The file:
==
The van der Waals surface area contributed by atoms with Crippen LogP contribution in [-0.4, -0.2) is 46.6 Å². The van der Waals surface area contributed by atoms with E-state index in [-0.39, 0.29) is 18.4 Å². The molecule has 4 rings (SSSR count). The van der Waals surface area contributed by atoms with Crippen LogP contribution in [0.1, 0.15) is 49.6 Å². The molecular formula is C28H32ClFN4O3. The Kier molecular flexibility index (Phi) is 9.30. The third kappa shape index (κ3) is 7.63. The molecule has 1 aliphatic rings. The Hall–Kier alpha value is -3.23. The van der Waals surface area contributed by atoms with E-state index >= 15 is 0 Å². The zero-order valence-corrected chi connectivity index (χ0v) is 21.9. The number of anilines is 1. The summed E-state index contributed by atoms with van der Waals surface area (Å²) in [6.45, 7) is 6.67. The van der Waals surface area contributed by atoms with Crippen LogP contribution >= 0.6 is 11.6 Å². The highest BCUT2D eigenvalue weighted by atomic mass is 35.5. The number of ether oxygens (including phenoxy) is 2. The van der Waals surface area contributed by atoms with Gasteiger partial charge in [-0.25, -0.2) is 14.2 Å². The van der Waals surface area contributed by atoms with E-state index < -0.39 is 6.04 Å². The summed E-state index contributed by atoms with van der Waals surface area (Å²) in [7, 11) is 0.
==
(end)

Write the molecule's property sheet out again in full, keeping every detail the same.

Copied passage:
The van der Waals surface area contributed by atoms with Crippen LogP contribution in [-0.4, -0.2) is 46.6 Å². The van der Waals surface area contributed by atoms with E-state index in [-0.39, 0.29) is 18.4 Å². The molecule has 4 rings (SSSR count). The van der Waals surface area contributed by atoms with Crippen LogP contribution in [0.1, 0.15) is 49.6 Å². The molecular formula is C28H32ClFN4O3. The Kier molecular flexibility index (Phi) is 9.30. The third kappa shape index (κ3) is 7.63. The molecule has 1 aliphatic rings. The Hall–Kier alpha value is -3.23. The van der Waals surface area contributed by atoms with E-state index >= 15 is 0 Å². The zero-order valence-corrected chi connectivity index (χ0v) is 21.9. The number of anilines is 1. The summed E-state index contributed by atoms with van der Waals surface area (Å²) in [6.45, 7) is 6.67. The van der Waals surface area contributed by atoms with Crippen LogP contribution >= 0.6 is 11.6 Å². The highest BCUT2D eigenvalue weighted by atomic mass is 35.5. The number of ether oxygens (including phenoxy) is 2. The van der Waals surface area contributed by atoms with Gasteiger partial charge in [-0.25, -0.2) is 14.2 Å². The van der Waals surface area contributed by atoms with E-state index < -0.39 is 6.04 Å². The summed E-state index contributed by atoms with van der Waals surface area (Å²) in [7, 11) is 0.